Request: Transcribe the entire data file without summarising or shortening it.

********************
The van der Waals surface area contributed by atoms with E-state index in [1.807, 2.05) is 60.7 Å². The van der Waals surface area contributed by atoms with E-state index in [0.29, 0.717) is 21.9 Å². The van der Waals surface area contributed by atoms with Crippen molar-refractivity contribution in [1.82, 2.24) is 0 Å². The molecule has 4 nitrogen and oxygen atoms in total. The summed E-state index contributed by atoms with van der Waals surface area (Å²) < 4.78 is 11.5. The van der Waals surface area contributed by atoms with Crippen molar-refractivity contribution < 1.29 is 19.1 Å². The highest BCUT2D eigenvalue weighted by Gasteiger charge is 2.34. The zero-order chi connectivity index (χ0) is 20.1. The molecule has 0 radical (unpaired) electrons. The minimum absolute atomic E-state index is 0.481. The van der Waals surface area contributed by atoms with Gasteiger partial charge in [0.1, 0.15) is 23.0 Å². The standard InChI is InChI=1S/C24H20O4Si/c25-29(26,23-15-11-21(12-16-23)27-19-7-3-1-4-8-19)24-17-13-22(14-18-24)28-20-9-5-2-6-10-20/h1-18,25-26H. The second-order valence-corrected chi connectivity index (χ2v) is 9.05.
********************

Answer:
The van der Waals surface area contributed by atoms with E-state index in [1.807, 2.05) is 60.7 Å². The van der Waals surface area contributed by atoms with E-state index in [0.29, 0.717) is 21.9 Å². The van der Waals surface area contributed by atoms with Crippen molar-refractivity contribution in [1.82, 2.24) is 0 Å². The molecule has 4 nitrogen and oxygen atoms in total. The summed E-state index contributed by atoms with van der Waals surface area (Å²) < 4.78 is 11.5. The van der Waals surface area contributed by atoms with Crippen molar-refractivity contribution < 1.29 is 19.1 Å². The highest BCUT2D eigenvalue weighted by Gasteiger charge is 2.34. The zero-order chi connectivity index (χ0) is 20.1. The molecule has 0 radical (unpaired) electrons. The minimum absolute atomic E-state index is 0.481. The van der Waals surface area contributed by atoms with Gasteiger partial charge in [0.1, 0.15) is 23.0 Å². The standard InChI is InChI=1S/C24H20O4Si/c25-29(26,23-15-11-21(12-16-23)27-19-7-3-1-4-8-19)24-17-13-22(14-18-24)28-20-9-5-2-6-10-20/h1-18,25-26H. The second-order valence-corrected chi connectivity index (χ2v) is 9.05.